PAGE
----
It’s time to send out belated birthday wishes to a milestone
moment in aerospace history: June 21 marked the one-year
anniversary of SpaceShipOne’s first manned spaceflight
. In the intervening
380 days, the Scaled Composites team that built SpaceShipOne went on to claim
the $10 million Ansari X Prize for building the first practical, reusable,
privately funded spacecraft. Time sure flies when you’re inaugurating an era of
civilian spaceflight.

Excitement and symbolism have been the name of the game for
Scaled Composites’ so-called Tier One
spaceflight project from the beginning. For example, after several months of
glide testing, SpaceShipOne made its first powered flight test on Dec. 17,
2003, the centennial of the Wright Brothers’ first powered flight.

In addition, the X-Prize-winning spaceflight took place on
Oct. 4, 2004, exactly 47 years after the launch of the first manmade object
into space, Sputnik I. The local officials of Mojave, CA also got into the
public relations act by provisionally renaming the airport that SpaceShipOne’s
flights originated from to the Mojave Spaceport.

Even the U.S. Federal Aviation Administration (FAA) played
along with the showmanship. Technically, SpaceShipOne is a conventionally
licensed civilian glider, thanks to the fact that it doesn’t take off under its
own power, and it doesn’t conduct a powered landing.

Therefore, the FAA granted SpaceShipOne a traditional
aircraft registry number—N328KF—but one with a hidden technical reference
inside. While all U.S.-based aircraft have registry numbers beginning with the
letter N, the 328KF portion of the
registry stands for 328,000 feet (100 kilometers), the officially designated
altitude for the “edge of space,” which SpaceShipOne had to reach to
claim the X Prize.

Lost in all that hoopla was the fact that the Tier One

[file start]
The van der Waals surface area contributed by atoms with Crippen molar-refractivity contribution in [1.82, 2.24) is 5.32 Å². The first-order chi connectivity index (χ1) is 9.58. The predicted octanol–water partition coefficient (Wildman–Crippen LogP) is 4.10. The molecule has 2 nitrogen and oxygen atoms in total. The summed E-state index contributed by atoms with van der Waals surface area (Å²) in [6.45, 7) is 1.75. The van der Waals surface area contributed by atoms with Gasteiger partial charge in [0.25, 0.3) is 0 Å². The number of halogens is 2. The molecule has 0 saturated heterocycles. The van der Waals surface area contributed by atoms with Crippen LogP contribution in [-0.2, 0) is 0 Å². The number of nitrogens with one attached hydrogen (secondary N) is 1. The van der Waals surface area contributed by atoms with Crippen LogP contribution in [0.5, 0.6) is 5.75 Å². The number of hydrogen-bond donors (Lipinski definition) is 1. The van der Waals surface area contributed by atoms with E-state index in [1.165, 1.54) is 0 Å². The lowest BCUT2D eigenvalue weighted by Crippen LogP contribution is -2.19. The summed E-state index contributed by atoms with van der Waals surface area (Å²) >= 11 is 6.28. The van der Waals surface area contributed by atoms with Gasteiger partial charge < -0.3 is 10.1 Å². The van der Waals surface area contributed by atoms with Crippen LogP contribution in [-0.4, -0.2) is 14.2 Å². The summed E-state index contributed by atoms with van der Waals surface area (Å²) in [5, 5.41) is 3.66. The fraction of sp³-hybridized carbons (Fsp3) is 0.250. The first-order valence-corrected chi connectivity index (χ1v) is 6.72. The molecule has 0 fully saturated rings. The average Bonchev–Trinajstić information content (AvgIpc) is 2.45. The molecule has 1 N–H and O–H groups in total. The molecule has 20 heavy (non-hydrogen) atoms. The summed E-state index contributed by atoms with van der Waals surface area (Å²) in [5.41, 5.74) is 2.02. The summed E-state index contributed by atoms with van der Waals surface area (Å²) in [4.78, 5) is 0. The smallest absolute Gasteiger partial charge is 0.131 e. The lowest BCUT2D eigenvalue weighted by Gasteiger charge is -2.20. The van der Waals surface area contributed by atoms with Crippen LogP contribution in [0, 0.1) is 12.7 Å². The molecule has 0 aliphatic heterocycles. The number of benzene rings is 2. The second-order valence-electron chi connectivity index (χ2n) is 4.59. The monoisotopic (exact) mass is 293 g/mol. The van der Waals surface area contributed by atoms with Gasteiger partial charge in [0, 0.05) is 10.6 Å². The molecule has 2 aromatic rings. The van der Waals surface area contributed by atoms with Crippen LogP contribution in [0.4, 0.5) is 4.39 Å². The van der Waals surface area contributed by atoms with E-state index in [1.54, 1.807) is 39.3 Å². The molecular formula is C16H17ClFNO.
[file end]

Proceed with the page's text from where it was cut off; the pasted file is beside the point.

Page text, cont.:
project effectively wrapped up on Oct. 4, 2004, the moment it won the X Prize—and
met its goal. Tier One was all about creating and proving the technology in
order to lay the groundwork for future commercial uses of spaceflight,
particularly private space tourism.

And now, a partnership with Virgin Galactic, a venture from billionaire Richard
sprawling Virgin business empire, is helping realize that dream:
Virgin Galactic expects to use SpaceShipOne technology to accommodate
recreational spaceflights as early as 2008.

Of course, anyone who’s familiar with Branson’s exploits
knows that the PR blitz for SpaceShipOne has only just begun—despite the fact
that Tier One and its savvy self-promotion are over. Indeed, Branson has actually
arranged for his Virgin Galactic spacecraft—and himself—to make a cameo in a
major motion picture in 2006, two years before the real spaceflights will


What major motion picture that’s debuting in 2006 will
feature a cameo from a SpaceShipOne-style Virgin Galactic civilian spacecraft,
as well as one from billionaire Virgin founder Richard Branson himself?

The latest edition to the Superman franchise, Superman
, will reportedly include a rescue scene where the Man of Steel attempts
to save Branson and his fellow occupants (including Branson’s son Sam) from a